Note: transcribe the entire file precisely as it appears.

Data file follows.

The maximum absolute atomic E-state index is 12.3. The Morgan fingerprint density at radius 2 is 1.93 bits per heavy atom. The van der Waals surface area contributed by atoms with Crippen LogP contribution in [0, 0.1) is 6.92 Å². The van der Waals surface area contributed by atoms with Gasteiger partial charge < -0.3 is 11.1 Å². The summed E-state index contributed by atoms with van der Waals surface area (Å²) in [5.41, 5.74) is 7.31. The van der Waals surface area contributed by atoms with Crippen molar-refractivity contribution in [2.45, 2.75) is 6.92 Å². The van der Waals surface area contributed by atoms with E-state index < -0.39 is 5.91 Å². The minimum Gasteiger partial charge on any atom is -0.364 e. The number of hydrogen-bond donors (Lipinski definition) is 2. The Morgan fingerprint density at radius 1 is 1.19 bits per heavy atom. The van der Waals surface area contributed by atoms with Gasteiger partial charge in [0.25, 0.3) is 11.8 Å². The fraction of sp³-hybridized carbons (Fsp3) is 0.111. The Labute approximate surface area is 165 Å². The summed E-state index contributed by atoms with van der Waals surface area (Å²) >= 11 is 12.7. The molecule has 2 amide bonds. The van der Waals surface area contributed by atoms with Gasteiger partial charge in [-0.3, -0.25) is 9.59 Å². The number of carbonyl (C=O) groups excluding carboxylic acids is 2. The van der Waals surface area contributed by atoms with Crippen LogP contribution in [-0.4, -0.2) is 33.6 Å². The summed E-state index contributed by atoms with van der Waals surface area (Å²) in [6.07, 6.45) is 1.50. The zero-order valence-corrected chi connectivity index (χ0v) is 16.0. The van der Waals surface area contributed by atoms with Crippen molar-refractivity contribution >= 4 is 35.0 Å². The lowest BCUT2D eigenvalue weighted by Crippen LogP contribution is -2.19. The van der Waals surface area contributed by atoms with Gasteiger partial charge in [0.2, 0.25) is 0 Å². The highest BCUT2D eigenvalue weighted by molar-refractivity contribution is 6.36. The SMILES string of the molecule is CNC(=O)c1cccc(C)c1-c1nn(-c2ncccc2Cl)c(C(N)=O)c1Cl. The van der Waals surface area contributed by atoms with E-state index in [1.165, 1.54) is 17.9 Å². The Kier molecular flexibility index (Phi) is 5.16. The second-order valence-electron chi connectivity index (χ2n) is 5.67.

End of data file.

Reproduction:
The maximum absolute atomic E-state index is 12.3. The Morgan fingerprint density at radius 2 is 1.93 bits per heavy atom. The van der Waals surface area contributed by atoms with Crippen LogP contribution in [0, 0.1) is 6.92 Å². The van der Waals surface area contributed by atoms with Gasteiger partial charge < -0.3 is 11.1 Å². The summed E-state index contributed by atoms with van der Waals surface area (Å²) in [5.41, 5.74) is 7.31. The van der Waals surface area contributed by atoms with Crippen molar-refractivity contribution in [2.45, 2.75) is 6.92 Å². The van der Waals surface area contributed by atoms with E-state index < -0.39 is 5.91 Å². The minimum Gasteiger partial charge on any atom is -0.364 e. The number of hydrogen-bond donors (Lipinski definition) is 2. The Morgan fingerprint density at radius 1 is 1.19 bits per heavy atom. The van der Waals surface area contributed by atoms with Gasteiger partial charge in [0.25, 0.3) is 11.8 Å². The fraction of sp³-hybridized carbons (Fsp3) is 0.111. The Labute approximate surface area is 165 Å². The summed E-state index contributed by atoms with van der Waals surface area (Å²) >= 11 is 12.7. The molecule has 2 amide bonds. The van der Waals surface area contributed by atoms with Gasteiger partial charge in [-0.3, -0.25) is 9.59 Å². The number of carbonyl (C=O) groups excluding carboxylic acids is 2. The van der Waals surface area contributed by atoms with Crippen LogP contribution in [-0.4, -0.2) is 33.6 Å². The summed E-state index contributed by atoms with van der Waals surface area (Å²) in [6.07, 6.45) is 1.50. The zero-order valence-corrected chi connectivity index (χ0v) is 16.0. The van der Waals surface area contributed by atoms with Crippen molar-refractivity contribution >= 4 is 35.0 Å². The lowest BCUT2D eigenvalue weighted by Crippen LogP contribution is -2.19. The van der Waals surface area contributed by atoms with Gasteiger partial charge in [0.2, 0.25) is 0 Å². The highest BCUT2D eigenvalue weighted by molar-refractivity contribution is 6.36. The SMILES string of the molecule is CNC(=O)c1cccc(C)c1-c1nn(-c2ncccc2Cl)c(C(N)=O)c1Cl. The van der Waals surface area contributed by atoms with E-state index in [1.165, 1.54) is 17.9 Å². The Kier molecular flexibility index (Phi) is 5.16. The second-order valence-electron chi connectivity index (χ2n) is 5.67.